Not only was AOC's oil tweet offensive, but it came at a time when no one wants to spend more on clean energy
Rep. Alexandria Ocasio-Cortez is learning the hard way that deleting a tweet only makes it more visible.
The New York Democrat deleted her insensitive response to the collapse of the oil industry after it incited a tsunami of backlash.
But that has only made her hot take more visible as conservatives use screenshots of AOC’s oil tweet to troll her on social media.
“You absolutely love to see it.”
She went on to make a case for investing in green energy.
Her response was interpreted as insensitive to the millions of Americans working in the oil and gas industry who are losing their jobs and struggling with financial hardships.
Conservatives pounced on the moment to underscore how AOC and her Democratic peers are allegedly willing to sacrifice rural America to push their agenda.
A seemingly-apologetic AOC composed a more politically correct statement. This time, she kept her snarky comments out of it and got straight to the point, calling the price collapse a “turning point in the climate movement.”
She attempted to undo the damage by underscoring the fact that she wants to create jobs – not celebrate their demise.
But it was too late. Screenshots of the AOC’s deleted tweet filled the thread as conservatives used her snide celebration as a mallet with which to bash the entire progressive movement.
What was lost during the whole ordeal was the fact that not only was Ocasio-Cortez’s delivery flawed— her message was poorly timed as well.
This is absolutely not the time to push investments in clean energy. Not because they’re not a good idea or because climate change is a hoax— but because green energy doesn’t make economic sense. Of course, AOC should know that being an economics scholar and all, but if ever there were a time that green energy was under siege, it’s now.
Environmentalists shouldn’t be cheering low oil prices; they should be cheering high ones.
Low oil prices translate to decreased demand for green energy, especially with a recession on the cards. The 20 million-plus unemployed Americans aren’t going to be investing in fancy new electric cars if it costs peanuts to fill up their existing gas-guzzlers.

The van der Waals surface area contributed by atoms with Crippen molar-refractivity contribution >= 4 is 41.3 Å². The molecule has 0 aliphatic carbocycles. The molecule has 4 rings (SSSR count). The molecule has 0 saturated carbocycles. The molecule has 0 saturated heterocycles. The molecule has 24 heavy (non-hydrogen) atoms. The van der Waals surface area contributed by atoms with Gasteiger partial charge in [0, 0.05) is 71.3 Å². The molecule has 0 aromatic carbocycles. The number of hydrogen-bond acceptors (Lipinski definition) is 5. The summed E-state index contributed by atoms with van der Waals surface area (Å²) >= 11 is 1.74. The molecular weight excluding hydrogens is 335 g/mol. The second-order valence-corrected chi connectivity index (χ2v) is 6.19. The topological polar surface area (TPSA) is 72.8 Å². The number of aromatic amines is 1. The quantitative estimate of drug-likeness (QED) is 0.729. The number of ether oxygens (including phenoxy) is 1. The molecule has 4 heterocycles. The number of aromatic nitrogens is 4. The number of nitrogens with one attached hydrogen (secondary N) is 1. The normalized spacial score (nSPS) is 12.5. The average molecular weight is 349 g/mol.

Sure, this kind of collapse is going to put a lot of players in the oil industry out of business. But that’s not great for the environment either.
Lorne Stockman of climate advocacy group Oil Change International warned that this kind of market chaos is actually terrible from an environmental perspective.
[Oil industry bankruptcies] are an environmental nightmare in the making [because they’ll leave] wells left to rot as bankruptcy proceedings are going through.
Not only that, but the rapid deterioration of the industry means many companies don’t have enough money to secure their wells before ditching them.
Many wells could be abandoned, leaving greenhouse gases like methane and other pollutants to leak out. A bunch of rotting wells certainly isn’t something proponents of clean energy would “absolutely love to see.”
Plus, when oil and gas prices are high, drillers work to keep methane contained because it can be reused for fuel. But in times like this, the gas isn’t valuable to drillers, so they burn it or let it leak into the atmosphere.
Don’t get me wrong, there’s a credible argument for moving toward clean energy. But the coronavirus-induced recession doesn’t support it.
Ocasio-Cortez did little to advance her own agenda with her inflammatory statement. AOC’s oil gaffe just gave Republicans more ammunition to paint the Democrats as villains out to trick and bamboozle middle America.
Disclaimer: The opinions expressed in this article do not necessarily reflect the views of CCN.com.
Last modified: September 23, 2020 1:50 PM